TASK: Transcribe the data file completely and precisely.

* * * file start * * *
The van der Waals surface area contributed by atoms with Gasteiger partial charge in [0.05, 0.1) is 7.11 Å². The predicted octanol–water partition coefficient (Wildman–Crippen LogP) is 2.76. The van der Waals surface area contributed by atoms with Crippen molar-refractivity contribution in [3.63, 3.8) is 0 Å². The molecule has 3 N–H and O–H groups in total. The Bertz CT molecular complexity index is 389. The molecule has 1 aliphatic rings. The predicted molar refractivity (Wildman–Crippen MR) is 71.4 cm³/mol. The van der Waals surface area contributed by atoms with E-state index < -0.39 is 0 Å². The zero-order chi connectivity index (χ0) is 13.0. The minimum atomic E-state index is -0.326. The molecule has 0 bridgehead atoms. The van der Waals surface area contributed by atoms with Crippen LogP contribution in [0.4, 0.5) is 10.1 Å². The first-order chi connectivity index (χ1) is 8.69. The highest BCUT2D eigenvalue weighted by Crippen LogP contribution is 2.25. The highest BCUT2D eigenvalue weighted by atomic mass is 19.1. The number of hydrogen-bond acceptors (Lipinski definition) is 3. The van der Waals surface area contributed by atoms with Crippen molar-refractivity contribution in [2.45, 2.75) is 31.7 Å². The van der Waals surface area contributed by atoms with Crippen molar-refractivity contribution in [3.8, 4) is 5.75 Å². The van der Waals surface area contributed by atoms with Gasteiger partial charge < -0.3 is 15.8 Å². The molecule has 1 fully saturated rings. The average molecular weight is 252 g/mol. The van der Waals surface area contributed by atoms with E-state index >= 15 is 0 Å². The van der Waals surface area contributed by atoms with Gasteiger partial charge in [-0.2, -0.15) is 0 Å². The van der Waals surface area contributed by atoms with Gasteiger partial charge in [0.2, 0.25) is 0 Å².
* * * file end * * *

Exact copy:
The van der Waals surface area contributed by atoms with Gasteiger partial charge in [0.05, 0.1) is 7.11 Å². The predicted octanol–water partition coefficient (Wildman–Crippen LogP) is 2.76. The van der Waals surface area contributed by atoms with Crippen molar-refractivity contribution in [3.63, 3.8) is 0 Å². The molecule has 3 N–H and O–H groups in total. The Bertz CT molecular complexity index is 389. The molecule has 1 aliphatic rings. The predicted molar refractivity (Wildman–Crippen MR) is 71.4 cm³/mol. The van der Waals surface area contributed by atoms with E-state index < -0.39 is 0 Å². The zero-order chi connectivity index (χ0) is 13.0. The minimum atomic E-state index is -0.326. The molecule has 0 bridgehead atoms. The van der Waals surface area contributed by atoms with Crippen LogP contribution in [0.4, 0.5) is 10.1 Å². The first-order chi connectivity index (χ1) is 8.69. The highest BCUT2D eigenvalue weighted by Crippen LogP contribution is 2.25. The highest BCUT2D eigenvalue weighted by atomic mass is 19.1. The number of hydrogen-bond acceptors (Lipinski definition) is 3. The van der Waals surface area contributed by atoms with Crippen molar-refractivity contribution in [2.45, 2.75) is 31.7 Å². The van der Waals surface area contributed by atoms with Crippen molar-refractivity contribution in [3.8, 4) is 5.75 Å². The van der Waals surface area contributed by atoms with Gasteiger partial charge < -0.3 is 15.8 Å². The molecule has 1 fully saturated rings. The average molecular weight is 252 g/mol. The van der Waals surface area contributed by atoms with E-state index >= 15 is 0 Å². The van der Waals surface area contributed by atoms with Gasteiger partial charge in [-0.2, -0.15) is 0 Å². The van der Waals surface area contributed by atoms with Gasteiger partial charge in [0.2, 0.25) is 0 Å².